PhD Defense – Dawei Chen

PhD Defense – Dawei Chen

Meeting Room 3 (COM2-02-26)
July 27, 2023

Date/Time/Venue: July 27 (Thu), 2023 @ 10:00AM @ Meeting Room 3 (COM2-02-26)

Dissertation Title: Privacy Protection, PETs by Individuals, PDPs by Firms


Advances in data collection and mining techniques have given rise to the necessity of privacy protection. Apart from privacy regulations, individuals and firms also play considerable roles in the process of privacy protection. For example, to combat the threat of privacy invasion, individuals are proactively adopting privacy enhancing technologies (PETs) to protect their personal information. For enterprises, it takes great effort and resources, such as privacy dark patterns (PDPs) practices, for them to “wisely” comply with privacy regulations. This dissertation seeks to understand the role individuals and firms play in the process of privacy protection through two studies.

The first study examines the impact of end-user PETs on firms’ analytics capabilities. After a comprehensive review of end-user PETs, we propose an inductively derived framework which qualitatively shows that end-user PETs induce measurement error and/or missing values with regards to attributes, entities and relationships in firms’ customer databases, but the impact of specific end-user PETs may vary by analytics use case. We propose a value-oriented framework through which firms can study and quantify the impact of end-user PETs. We illustrate the value of this framework by applying it with simulation experiments in the context of product recommendations that quantitatively find that consumers’ adoption characteristics (i.e., adoption rate and pattern) and PETs protection characteristics

(i.e., protection mechanism and intensity) significantly affect the performance of recommender systems. In addition, our results reveal the presence of spillover effects. In the presence of end-user PETs adoption, not only PET users but also non-users become worse off; moreover, PET users suffer more in term of recommendation accuracy. Even though observations from PET users are problematic, we find that their removal could actually further deteriorate recommendation accuracy.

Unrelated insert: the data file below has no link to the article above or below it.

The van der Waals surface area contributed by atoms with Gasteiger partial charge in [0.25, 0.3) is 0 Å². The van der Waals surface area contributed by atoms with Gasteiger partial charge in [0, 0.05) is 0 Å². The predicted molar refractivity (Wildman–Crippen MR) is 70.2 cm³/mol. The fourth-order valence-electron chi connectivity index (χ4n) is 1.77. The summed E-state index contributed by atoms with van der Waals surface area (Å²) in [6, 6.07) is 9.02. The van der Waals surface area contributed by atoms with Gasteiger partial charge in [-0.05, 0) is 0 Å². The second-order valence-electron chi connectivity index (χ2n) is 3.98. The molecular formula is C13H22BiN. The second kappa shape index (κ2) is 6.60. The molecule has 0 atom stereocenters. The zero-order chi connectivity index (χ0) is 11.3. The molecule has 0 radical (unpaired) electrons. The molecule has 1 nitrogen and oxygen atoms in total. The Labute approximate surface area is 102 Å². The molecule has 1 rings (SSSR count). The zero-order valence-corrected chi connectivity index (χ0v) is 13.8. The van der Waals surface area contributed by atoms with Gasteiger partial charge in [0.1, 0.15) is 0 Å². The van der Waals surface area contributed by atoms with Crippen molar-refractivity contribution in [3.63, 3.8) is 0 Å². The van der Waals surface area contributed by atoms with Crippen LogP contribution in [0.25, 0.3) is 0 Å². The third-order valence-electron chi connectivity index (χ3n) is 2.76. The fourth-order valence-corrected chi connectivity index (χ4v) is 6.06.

The second study investigates the economic implications of privacy dark patterns (PDPs) through which firms could “wisely” play privacy protection games. It is commonly believed that PDPs advantage firms by deceiving and collecting more information from consumers. Nevertheless, they could also hinder firms’ credibility

and consumers might stop sharing information to and purchase products from firms. Thus, the second study, firstly, aims to examine whether PDPs always benefit firms and hurt consumers. We also try to answer whether market force is sufficient to keep PDPs at low levels. Our results show that the presence of PDPs indeed makes users weakly worse off and the seller weakly better off. Nevertheless, the seller has incentives to not utilize any PDPs when users’ privacy cost is high and the ratio of privacy concern and the reduced search cost of opt-in is either too high or too low. This could be attributed to the fact that the market shrinkage effect dominates the market division effect under these conditions. In other words, the gain from making more users opt-in will be outweighed by the loss from total market shrinkage when the seller increases its level of PDPs. Finally, we show that a welfare maximizing social planner would allow the presence of PDPs when the users’ privacy cost is sufficiently low.

This dissertation contributes to the privacy protection literature from two perspectives. Firstly, we propose a framework, both qualitatively and quantitatively, to understand the data impact of end-user privacy enhancing technologies (PETs) adopted by individuals. Secondly, we uncover the economic implications of privacy dark patterns (PDPs) and their regulation.